Sometimes its seems like there’s just no end to North Korea’s provocations.
To be sure, while the country has undoubtedly developed a reputation for unleashing threatening rhetoric, it seems to have achieved an entirely new level of vitriol over the past few weeks.
So far this month, for example, the reclusive nation scrapped the armistice which ended the Korean War in 1953, threatened to attack United States military bases in Japan and Guam, and — shortly before a scheduled United Nations vote on whether to enact a fresh round of crippling sanctions against the country — vowed to launch a preemptive nuclear strike against the U.S.
That’s not to mention the country’s bizarre propaganda video last week in which it envisioned the bombing of the White House and Congress, or recent reports that its diplomats are quite literally being asked to forgo their ambassadorial responsibilities to instead sell large quantities of drugs in an effort to fill North Korea’s coffers.
Then, just this week, North Korean hackers (now there’s a term you don’t hear everyday) are suspected in recent cyber attacks which temporarily shut down around 32,000 computers and servers belonging to South Korean media and financial companies.
So who’s protecting us?
For all intents and purposes, then, given the fact that North Korea seems bent on not playing nice with others, the country increasingly looks more like a modern day super-villain than anything else.
And that’s exactly why now is a great time to take a deeper look at a few of the companies who’ve made it their business to protect our country.
On missile defense
For one, putting aside the fact that its shares currently trade hands for less than nine times trailing earnings, Northrup Grumman boasts arguably the most comprehensive portfolio of defense solutions our world has to offer.
In addition to building our nation’s flagship long-range B-2 stealth bombers as well as enviable unmanned drones like the Global Hawk, Northrup maintains bleeding-edge cyber security solutions, has CBRNE detection systems (which stands for Chemical, Biological, Radiological, Nuclear, and Explosives) currently placed around the U.S. Furthermore, Northrup is the prime contractor for our Missile Defense Integration and Operations Center, which plays a central role in the development of our nation’s Ballistic Missile Defense System.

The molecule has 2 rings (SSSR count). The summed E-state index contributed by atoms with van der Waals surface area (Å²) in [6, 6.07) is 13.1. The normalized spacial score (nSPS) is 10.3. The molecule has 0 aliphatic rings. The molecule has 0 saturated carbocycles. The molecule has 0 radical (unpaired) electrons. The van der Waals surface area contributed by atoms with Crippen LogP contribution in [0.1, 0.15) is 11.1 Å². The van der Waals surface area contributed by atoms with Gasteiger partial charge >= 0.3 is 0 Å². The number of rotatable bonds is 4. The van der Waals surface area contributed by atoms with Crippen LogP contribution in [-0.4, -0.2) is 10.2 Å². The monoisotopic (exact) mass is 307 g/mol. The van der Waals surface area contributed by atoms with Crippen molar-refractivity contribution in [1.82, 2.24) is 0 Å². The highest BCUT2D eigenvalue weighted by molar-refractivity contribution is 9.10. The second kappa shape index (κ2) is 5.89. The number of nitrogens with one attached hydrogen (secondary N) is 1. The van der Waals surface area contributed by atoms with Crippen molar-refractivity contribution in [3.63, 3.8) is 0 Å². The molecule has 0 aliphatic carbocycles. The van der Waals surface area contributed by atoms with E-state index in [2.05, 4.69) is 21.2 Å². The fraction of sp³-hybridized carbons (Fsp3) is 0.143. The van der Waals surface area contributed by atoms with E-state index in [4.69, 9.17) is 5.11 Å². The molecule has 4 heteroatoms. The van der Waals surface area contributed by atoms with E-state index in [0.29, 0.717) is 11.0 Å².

On Friday, the U.S. Department of Defense also awarded Lockheed Martin Corporation (NYSE:LMT) a $79.7 million contract modification for its Aegis Ballistic Missile Defense System, bringing the total value of the contract to a whopping $331.8 million. Like Northrup, Lockheed also plays great offense as evidenced by the F-35 maker’s recent $54.3 million contract win involving its Long-Range Anti Ship Missile project.
Of course, Northrup and Lockheed Martin Corporation (NYSE:LMT) aren’t the only companies paid to protect our shores; Raytheon Company (NYSE:RTN) , for its part, not only maintains interceptors, radar equipment, and space sensors for its own missile defense systems, but also also recently agreed with the Department of Homeland Security to become a provider for “enhanced cybersecurity services” in response to the U.S. government’s recent decision to further bolster its cybersecurity program. In short, through this effort Raytheon will make itself available to scan web traffic for potential threats to critical infrastructure companies.